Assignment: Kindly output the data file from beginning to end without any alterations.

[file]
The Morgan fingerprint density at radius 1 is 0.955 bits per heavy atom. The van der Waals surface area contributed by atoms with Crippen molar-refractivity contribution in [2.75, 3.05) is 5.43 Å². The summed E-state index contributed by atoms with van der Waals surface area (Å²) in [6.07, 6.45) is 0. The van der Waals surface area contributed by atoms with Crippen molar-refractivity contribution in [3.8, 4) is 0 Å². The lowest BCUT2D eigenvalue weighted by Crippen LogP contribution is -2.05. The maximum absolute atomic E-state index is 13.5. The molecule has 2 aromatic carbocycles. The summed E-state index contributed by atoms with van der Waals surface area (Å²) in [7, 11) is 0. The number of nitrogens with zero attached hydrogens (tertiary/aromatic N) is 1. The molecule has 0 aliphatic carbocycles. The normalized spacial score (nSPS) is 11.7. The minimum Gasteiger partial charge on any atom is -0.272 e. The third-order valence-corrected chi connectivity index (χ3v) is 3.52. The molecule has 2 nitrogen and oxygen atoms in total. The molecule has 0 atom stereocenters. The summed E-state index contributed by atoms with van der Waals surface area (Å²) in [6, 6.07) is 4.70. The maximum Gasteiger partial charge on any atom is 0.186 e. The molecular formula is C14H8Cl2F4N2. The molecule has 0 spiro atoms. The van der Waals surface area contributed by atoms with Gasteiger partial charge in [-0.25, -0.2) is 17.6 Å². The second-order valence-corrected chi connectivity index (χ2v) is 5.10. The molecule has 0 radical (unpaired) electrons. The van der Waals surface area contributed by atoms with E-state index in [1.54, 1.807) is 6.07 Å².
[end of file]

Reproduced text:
The Morgan fingerprint density at radius 1 is 0.955 bits per heavy atom. The van der Waals surface area contributed by atoms with Crippen molar-refractivity contribution in [2.75, 3.05) is 5.43 Å². The summed E-state index contributed by atoms with van der Waals surface area (Å²) in [6.07, 6.45) is 0. The van der Waals surface area contributed by atoms with Crippen molar-refractivity contribution in [3.8, 4) is 0 Å². The lowest BCUT2D eigenvalue weighted by Crippen LogP contribution is -2.05. The maximum absolute atomic E-state index is 13.5. The molecule has 2 aromatic carbocycles. The summed E-state index contributed by atoms with van der Waals surface area (Å²) in [7, 11) is 0. The number of nitrogens with zero attached hydrogens (tertiary/aromatic N) is 1. The molecule has 0 aliphatic carbocycles. The normalized spacial score (nSPS) is 11.7. The minimum Gasteiger partial charge on any atom is -0.272 e. The third-order valence-corrected chi connectivity index (χ3v) is 3.52. The molecule has 2 nitrogen and oxygen atoms in total. The molecule has 0 atom stereocenters. The summed E-state index contributed by atoms with van der Waals surface area (Å²) in [6, 6.07) is 4.70. The maximum Gasteiger partial charge on any atom is 0.186 e. The molecular formula is C14H8Cl2F4N2. The molecule has 0 spiro atoms. The van der Waals surface area contributed by atoms with Gasteiger partial charge in [-0.25, -0.2) is 17.6 Å². The second-order valence-corrected chi connectivity index (χ2v) is 5.10. The molecule has 0 radical (unpaired) electrons. The van der Waals surface area contributed by atoms with E-state index in [1.54, 1.807) is 6.07 Å².